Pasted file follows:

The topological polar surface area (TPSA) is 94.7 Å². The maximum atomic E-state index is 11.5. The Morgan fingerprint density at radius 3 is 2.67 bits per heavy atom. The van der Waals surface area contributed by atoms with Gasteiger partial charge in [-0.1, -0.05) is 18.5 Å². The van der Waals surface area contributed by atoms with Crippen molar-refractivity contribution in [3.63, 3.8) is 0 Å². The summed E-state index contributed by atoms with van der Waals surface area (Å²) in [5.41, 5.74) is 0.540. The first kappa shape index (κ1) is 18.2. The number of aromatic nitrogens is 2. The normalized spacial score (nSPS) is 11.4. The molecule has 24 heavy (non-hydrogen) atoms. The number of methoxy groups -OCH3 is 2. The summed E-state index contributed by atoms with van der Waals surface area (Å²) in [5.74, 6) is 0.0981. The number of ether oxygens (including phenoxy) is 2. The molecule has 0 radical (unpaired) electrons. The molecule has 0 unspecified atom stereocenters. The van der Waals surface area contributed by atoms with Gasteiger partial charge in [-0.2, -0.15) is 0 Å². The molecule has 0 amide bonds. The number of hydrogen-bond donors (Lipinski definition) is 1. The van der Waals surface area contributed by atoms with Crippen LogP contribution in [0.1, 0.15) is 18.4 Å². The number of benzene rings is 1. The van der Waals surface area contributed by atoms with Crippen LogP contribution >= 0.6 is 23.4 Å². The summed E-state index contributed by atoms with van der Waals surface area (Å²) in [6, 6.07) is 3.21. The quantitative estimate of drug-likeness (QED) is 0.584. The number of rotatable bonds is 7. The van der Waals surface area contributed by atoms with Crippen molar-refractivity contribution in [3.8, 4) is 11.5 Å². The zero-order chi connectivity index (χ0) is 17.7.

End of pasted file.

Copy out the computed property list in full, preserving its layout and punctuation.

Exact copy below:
The topological polar surface area (TPSA) is 94.7 Å². The maximum atomic E-state index is 11.5. The Morgan fingerprint density at radius 3 is 2.67 bits per heavy atom. The van der Waals surface area contributed by atoms with Gasteiger partial charge in [-0.1, -0.05) is 18.5 Å². The van der Waals surface area contributed by atoms with Crippen molar-refractivity contribution in [3.63, 3.8) is 0 Å². The summed E-state index contributed by atoms with van der Waals surface area (Å²) in [5.41, 5.74) is 0.540. The first kappa shape index (κ1) is 18.2. The number of aromatic nitrogens is 2. The normalized spacial score (nSPS) is 11.4. The molecule has 24 heavy (non-hydrogen) atoms. The number of methoxy groups -OCH3 is 2. The summed E-state index contributed by atoms with van der Waals surface area (Å²) in [5.74, 6) is 0.0981. The number of ether oxygens (including phenoxy) is 2. The molecule has 0 radical (unpaired) electrons. The molecule has 0 unspecified atom stereocenters. The van der Waals surface area contributed by atoms with Gasteiger partial charge in [-0.2, -0.15) is 0 Å². The molecule has 0 amide bonds. The number of hydrogen-bond donors (Lipinski definition) is 1. The van der Waals surface area contributed by atoms with Crippen LogP contribution in [0.1, 0.15) is 18.4 Å². The number of benzene rings is 1. The van der Waals surface area contributed by atoms with Crippen LogP contribution >= 0.6 is 23.4 Å². The summed E-state index contributed by atoms with van der Waals surface area (Å²) in [6, 6.07) is 3.21. The quantitative estimate of drug-likeness (QED) is 0.584. The number of rotatable bonds is 7. The van der Waals surface area contributed by atoms with Crippen molar-refractivity contribution in [3.8, 4) is 11.5 Å². The zero-order chi connectivity index (χ0) is 17.7.